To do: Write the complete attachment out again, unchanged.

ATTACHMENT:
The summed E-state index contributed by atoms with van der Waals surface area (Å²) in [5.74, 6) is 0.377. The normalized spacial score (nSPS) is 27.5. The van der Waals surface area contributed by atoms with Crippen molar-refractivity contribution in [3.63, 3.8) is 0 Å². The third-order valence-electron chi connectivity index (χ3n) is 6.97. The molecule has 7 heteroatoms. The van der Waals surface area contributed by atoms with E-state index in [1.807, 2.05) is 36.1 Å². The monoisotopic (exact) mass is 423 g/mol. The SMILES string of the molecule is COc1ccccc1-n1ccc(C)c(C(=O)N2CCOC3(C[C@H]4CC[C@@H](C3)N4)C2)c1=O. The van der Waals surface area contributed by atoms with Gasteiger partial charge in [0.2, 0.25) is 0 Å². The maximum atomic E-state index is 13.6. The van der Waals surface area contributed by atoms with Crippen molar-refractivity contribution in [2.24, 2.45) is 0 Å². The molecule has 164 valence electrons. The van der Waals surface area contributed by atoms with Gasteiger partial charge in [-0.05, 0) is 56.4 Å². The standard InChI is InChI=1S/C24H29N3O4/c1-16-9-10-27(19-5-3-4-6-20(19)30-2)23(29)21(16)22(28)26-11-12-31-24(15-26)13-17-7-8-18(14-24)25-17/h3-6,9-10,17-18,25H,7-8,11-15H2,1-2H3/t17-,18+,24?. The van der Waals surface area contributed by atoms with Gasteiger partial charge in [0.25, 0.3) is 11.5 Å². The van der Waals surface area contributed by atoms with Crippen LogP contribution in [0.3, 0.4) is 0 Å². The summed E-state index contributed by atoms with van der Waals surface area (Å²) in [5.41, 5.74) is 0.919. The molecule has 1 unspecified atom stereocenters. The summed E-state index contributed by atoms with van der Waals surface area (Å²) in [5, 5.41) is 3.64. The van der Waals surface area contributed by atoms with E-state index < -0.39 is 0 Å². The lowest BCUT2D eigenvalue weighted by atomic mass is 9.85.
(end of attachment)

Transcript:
The summed E-state index contributed by atoms with van der Waals surface area (Å²) in [5.74, 6) is 0.377. The normalized spacial score (nSPS) is 27.5. The van der Waals surface area contributed by atoms with Crippen molar-refractivity contribution in [3.63, 3.8) is 0 Å². The third-order valence-electron chi connectivity index (χ3n) is 6.97. The molecule has 7 heteroatoms. The van der Waals surface area contributed by atoms with E-state index in [1.807, 2.05) is 36.1 Å². The monoisotopic (exact) mass is 423 g/mol. The SMILES string of the molecule is COc1ccccc1-n1ccc(C)c(C(=O)N2CCOC3(C[C@H]4CC[C@@H](C3)N4)C2)c1=O. The van der Waals surface area contributed by atoms with Gasteiger partial charge in [0.2, 0.25) is 0 Å². The maximum atomic E-state index is 13.6. The van der Waals surface area contributed by atoms with Crippen molar-refractivity contribution in [2.24, 2.45) is 0 Å². The molecule has 164 valence electrons. The van der Waals surface area contributed by atoms with Gasteiger partial charge in [-0.05, 0) is 56.4 Å². The standard InChI is InChI=1S/C24H29N3O4/c1-16-9-10-27(19-5-3-4-6-20(19)30-2)23(29)21(16)22(28)26-11-12-31-24(15-26)13-17-7-8-18(14-24)25-17/h3-6,9-10,17-18,25H,7-8,11-15H2,1-2H3/t17-,18+,24?. The van der Waals surface area contributed by atoms with Gasteiger partial charge in [0.25, 0.3) is 11.5 Å². The van der Waals surface area contributed by atoms with Crippen LogP contribution in [0.3, 0.4) is 0 Å². The summed E-state index contributed by atoms with van der Waals surface area (Å²) in [5.41, 5.74) is 0.919. The molecule has 1 unspecified atom stereocenters. The summed E-state index contributed by atoms with van der Waals surface area (Å²) in [5, 5.41) is 3.64. The van der Waals surface area contributed by atoms with E-state index < -0.39 is 0 Å². The lowest BCUT2D eigenvalue weighted by atomic mass is 9.85.